Malwarebytes on the 21st of November, 2023, reported a new threat targeting Mac users. Hackers have been seen spreading a malware called Atomic Stealer, also known as Amos Stealer, disguised as a browser update. The Atomic Stealer malware, is capable of stealing sensitive information from its victims.
Notably, hackers have now cleverly repurposed a social engineering campaign, originally designed for Windows, to infect Macs. They use compromised websites to distribute fake browser updates in a campaign called ClearFake. This campaign, previously reported by fixitgearware, uses smart contracts to build a redirect mechanism that leads potential victims to malicious sites.
Atomic Stealer Malware:
Atomic Stealer aka Amos Stealer malware, is distributed through deceptive links with malicious intent. The hackers target Mac users, with the sole aim to obtain sensitive information.
The unsuspecting victims, receive a phishing email or click on links via social media posts, which then redirect them to a malicious page; urging them to update or download a Safari browser. In a new discovery, the hackers have have been noticed, to developed a Chrome-based version for Mac, as well.
Clearly, these pages displaying the browser updates, are impersonating the legitimate organizations such as Apple, and Google.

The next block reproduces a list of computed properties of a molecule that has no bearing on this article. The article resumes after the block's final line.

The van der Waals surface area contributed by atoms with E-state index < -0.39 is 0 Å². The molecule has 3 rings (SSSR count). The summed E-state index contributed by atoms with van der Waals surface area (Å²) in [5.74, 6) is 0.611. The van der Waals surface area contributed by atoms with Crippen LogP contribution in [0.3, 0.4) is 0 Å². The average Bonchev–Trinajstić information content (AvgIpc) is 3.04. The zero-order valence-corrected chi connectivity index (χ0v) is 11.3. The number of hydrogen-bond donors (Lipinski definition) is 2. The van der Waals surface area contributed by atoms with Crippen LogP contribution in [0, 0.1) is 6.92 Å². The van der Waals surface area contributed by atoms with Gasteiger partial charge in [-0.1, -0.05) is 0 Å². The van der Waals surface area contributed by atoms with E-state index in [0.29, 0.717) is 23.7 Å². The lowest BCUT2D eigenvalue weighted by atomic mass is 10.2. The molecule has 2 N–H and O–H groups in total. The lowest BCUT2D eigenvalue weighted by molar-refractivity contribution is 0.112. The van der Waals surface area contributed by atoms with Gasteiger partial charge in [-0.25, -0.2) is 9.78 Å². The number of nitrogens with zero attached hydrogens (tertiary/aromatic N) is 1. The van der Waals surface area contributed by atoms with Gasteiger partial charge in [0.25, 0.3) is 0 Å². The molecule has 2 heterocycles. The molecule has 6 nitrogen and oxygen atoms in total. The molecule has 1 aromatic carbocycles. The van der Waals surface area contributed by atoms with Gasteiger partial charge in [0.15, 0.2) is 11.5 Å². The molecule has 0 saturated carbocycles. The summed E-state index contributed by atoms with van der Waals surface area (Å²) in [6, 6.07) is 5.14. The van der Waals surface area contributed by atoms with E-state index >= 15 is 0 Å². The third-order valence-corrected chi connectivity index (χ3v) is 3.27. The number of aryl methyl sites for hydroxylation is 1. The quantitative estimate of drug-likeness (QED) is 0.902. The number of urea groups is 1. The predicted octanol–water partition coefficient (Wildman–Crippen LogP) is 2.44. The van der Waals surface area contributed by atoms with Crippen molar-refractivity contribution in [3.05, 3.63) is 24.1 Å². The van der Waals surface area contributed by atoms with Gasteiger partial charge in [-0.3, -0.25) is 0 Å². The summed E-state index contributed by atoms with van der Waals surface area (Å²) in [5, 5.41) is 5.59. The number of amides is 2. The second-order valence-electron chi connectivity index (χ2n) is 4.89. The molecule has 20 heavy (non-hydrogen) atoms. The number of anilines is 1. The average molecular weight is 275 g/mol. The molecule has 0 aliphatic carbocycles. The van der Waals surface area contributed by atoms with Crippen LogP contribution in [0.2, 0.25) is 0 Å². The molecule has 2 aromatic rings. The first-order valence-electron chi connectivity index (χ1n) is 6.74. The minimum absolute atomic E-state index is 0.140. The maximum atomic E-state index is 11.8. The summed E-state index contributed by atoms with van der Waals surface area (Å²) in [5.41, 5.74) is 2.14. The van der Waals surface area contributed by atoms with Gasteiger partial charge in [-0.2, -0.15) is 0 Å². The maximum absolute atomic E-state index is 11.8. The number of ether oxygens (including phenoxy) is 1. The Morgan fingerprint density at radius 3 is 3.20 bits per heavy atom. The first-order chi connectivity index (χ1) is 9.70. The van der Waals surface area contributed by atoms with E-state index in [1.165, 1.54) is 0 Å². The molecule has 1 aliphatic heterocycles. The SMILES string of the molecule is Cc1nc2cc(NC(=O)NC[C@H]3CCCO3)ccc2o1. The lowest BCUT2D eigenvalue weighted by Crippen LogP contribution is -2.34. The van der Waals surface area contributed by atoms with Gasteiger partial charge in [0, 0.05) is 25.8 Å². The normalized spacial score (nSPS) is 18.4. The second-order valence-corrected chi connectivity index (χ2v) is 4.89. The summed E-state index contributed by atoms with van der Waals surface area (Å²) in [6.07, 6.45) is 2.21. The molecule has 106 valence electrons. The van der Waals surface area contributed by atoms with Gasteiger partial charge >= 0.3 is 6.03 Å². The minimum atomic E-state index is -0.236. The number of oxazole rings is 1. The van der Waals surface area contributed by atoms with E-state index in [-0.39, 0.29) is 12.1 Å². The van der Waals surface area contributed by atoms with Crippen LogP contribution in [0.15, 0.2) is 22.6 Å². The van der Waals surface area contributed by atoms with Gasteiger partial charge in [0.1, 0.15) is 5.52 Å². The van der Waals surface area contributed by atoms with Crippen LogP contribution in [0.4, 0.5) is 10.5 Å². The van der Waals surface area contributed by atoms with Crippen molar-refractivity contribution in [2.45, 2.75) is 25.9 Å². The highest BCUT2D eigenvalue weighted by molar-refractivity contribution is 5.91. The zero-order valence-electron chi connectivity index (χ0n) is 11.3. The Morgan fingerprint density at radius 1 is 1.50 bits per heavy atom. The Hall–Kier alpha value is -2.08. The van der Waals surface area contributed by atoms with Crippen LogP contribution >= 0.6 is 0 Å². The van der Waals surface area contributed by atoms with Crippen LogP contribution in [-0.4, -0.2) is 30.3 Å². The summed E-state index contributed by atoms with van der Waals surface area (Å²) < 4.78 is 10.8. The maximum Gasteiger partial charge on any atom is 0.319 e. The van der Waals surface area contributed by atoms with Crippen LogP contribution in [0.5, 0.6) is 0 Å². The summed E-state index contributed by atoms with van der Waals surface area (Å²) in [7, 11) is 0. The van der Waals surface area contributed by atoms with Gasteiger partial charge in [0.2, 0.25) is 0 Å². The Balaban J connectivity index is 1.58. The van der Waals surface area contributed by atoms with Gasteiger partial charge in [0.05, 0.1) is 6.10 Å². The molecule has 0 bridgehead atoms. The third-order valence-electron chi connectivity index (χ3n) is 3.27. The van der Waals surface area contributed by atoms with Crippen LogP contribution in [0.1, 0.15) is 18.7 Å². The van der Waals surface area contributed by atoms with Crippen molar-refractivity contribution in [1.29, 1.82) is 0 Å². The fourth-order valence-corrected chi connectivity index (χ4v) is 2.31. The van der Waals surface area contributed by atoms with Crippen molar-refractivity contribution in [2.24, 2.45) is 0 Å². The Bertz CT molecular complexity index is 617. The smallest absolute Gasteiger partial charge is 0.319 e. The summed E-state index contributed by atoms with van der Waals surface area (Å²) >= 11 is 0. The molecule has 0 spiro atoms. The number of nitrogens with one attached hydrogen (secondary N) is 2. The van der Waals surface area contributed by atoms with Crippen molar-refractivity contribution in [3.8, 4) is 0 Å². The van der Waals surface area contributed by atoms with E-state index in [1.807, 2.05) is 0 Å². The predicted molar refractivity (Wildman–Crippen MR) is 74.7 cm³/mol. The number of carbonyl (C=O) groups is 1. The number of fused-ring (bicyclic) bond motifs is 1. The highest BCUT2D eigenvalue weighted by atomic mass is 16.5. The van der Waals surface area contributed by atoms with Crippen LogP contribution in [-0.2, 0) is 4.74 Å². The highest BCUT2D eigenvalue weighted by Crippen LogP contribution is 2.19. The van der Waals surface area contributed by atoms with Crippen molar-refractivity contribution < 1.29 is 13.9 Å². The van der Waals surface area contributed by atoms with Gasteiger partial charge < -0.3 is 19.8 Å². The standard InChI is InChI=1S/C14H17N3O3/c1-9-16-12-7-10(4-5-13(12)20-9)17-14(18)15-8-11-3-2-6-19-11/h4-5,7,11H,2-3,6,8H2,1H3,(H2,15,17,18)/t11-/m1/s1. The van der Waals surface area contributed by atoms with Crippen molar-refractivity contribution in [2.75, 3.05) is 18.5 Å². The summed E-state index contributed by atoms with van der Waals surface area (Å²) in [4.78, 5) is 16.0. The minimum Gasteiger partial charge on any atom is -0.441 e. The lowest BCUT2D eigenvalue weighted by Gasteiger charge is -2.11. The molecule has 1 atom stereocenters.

When the victims click the download button, a “*.dmg” file (a file format for Mac-based applications) is downloaded to their computer. They are then asked to install the file and provide their administrative password during the installation. Once this is done, sensitive information, including credit card details and other vital credentials, are exfiltrated to the hackers’ C2 server (Command-n-Control).
ClearFake Malware Campaign Targeting MAC users:
The ClearFake malware campaign was initially detected by Randy McEoin in August 2023. Since then, the threat actors responsible for the malware design, have done a lot of obfuscation, which involves the use of smart contracts.
However, in November, Ankit Anubhave detected a variant of this malware for Mac-based operating systems, which he disclosed via X (former twitter), on the 17th of November, 2023.
Indicators of Compromise (IoCs):
Malwarebytes researchers have subsequently, listed IoCs domains which are telltale signs that a user may have been infected with the Atomic Stealer. These include:
Furthermore, the Atomic Stealer malware signatures include the following hashes:
And the attackers’ C2 Server (Command-and-Control) server is listed as the IP address:
To protect yourself from the Atomic Stealer, fixitgearware security advises the following measures:
- Always download and update your software, not just browsers, from verified and trusted sources.
- Use trusted antivirus software as an additional layer of protection. This can detect and protect from redirects or malicious URLs when users are on the internet.
- Verify links when using a search engine, by checking for tell signs which includes “Typo-squatting” a common social engineering tricks, hackers now adopt, to create similar domains of high profile organizations with a missing character.
Remember to always stay safe, and be vigilant 🛡️!
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